Kosher salt and freshly grated black pepper
2 cups sweet potato, ½“ dice, about 2 medium sweet potatoes
1 cup Yukon gold or white potato, 1/2“ dice
6 cups thinly sliced kale, about 6oz.
½ cup thinly sliced scallion, divided
1½ tablespoons fresh thyme, chopped
1½ cups vegetable or chicken stock
Zest 1 medium lemon
1-2 tablespoons fresh lemon juice

Thoroughly rinse the leek under cool water to get rid of all the sand that might be lurking about. In a heavy bottom pot over medium heat sweat the onion with ½ teaspoon of salt and pepper. Once they get translucent add in the leeks and cook for about 10 minutes until they get caramelized.

Add in 5 cups of water, the sweet potato, Yukon gold potato, kale and 1 teaspoon of salt and 1/5 teaspoon of pepper. Bring to a boil and lower to a simmer. Cook for 15 minutes.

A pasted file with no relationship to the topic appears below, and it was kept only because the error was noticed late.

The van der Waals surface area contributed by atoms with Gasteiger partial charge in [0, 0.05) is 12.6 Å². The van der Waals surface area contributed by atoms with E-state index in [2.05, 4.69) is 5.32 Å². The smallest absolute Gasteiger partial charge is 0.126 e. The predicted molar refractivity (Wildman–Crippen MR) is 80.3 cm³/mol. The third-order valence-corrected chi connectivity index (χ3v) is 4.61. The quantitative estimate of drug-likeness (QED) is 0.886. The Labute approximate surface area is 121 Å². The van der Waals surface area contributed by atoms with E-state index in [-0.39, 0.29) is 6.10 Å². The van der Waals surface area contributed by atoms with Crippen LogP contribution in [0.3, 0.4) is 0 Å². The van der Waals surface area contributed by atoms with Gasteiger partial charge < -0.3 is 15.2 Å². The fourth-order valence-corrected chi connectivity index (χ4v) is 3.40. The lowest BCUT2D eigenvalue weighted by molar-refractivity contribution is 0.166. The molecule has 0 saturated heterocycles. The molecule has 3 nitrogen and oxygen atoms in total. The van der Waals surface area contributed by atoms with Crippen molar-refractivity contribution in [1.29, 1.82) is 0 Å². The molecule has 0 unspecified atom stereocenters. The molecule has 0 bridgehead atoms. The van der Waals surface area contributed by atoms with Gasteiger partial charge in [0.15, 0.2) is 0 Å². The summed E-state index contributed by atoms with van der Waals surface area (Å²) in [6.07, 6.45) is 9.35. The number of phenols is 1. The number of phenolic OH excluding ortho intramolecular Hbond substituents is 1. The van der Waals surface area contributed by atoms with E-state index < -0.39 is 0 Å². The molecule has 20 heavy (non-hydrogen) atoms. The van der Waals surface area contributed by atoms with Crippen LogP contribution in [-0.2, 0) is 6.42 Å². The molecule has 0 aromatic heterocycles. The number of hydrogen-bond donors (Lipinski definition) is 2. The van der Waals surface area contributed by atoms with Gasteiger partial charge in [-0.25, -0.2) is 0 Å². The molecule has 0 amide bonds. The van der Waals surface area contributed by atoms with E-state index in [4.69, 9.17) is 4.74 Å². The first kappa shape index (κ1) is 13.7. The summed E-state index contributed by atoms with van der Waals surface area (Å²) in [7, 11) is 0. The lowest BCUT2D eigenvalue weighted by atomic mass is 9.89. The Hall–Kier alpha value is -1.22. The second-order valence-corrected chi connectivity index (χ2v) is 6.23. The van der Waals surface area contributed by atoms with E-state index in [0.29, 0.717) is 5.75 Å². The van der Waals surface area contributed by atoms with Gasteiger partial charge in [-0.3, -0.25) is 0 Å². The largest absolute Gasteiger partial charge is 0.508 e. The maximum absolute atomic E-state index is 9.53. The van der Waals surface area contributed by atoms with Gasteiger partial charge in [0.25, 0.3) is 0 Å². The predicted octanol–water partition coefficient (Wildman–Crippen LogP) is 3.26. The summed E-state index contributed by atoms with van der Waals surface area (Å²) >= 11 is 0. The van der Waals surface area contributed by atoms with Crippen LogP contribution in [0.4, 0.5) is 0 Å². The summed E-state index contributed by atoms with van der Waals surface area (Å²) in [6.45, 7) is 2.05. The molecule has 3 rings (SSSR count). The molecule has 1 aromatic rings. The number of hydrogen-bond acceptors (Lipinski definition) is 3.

Add ¼ cup scallion, thyme, stock, lemon zest and juice. Simmer another 5 minutes. Taste for seasoning and serve.

 

Roasted Sweet Potatoes with Cranberry-Chipotle Dressing (adapted from a Cooking Light recipe by Mark Bittman)
Serves 8

2½ lbs sweet potatoes, peeled and cut into 2-inch pieces
3 tablespoons olive oil, divided
¾ teaspoon kosher salt
½ teaspoon freshly ground black pepper
1½ cup fresh cranberries
½ cup water
1 tablespoon honey
2 tablespoon brown sugar
1 tablespoon chipotle chile, finely minced, (canned variety)
½ cup pepitas (raw pumpkin seeds)
¾ cup chopped green onions
¼ cup fresh cilantro leaves

Preheat oven to 450°.

Place sweet potatoes on a large rimmed baking sheet. Drizzle with 2 tablespoons oil, and sprinkle with salt and pepper; toss to coat. Bake at 450° for 30 minutes or until tender, turning after 15 minutes.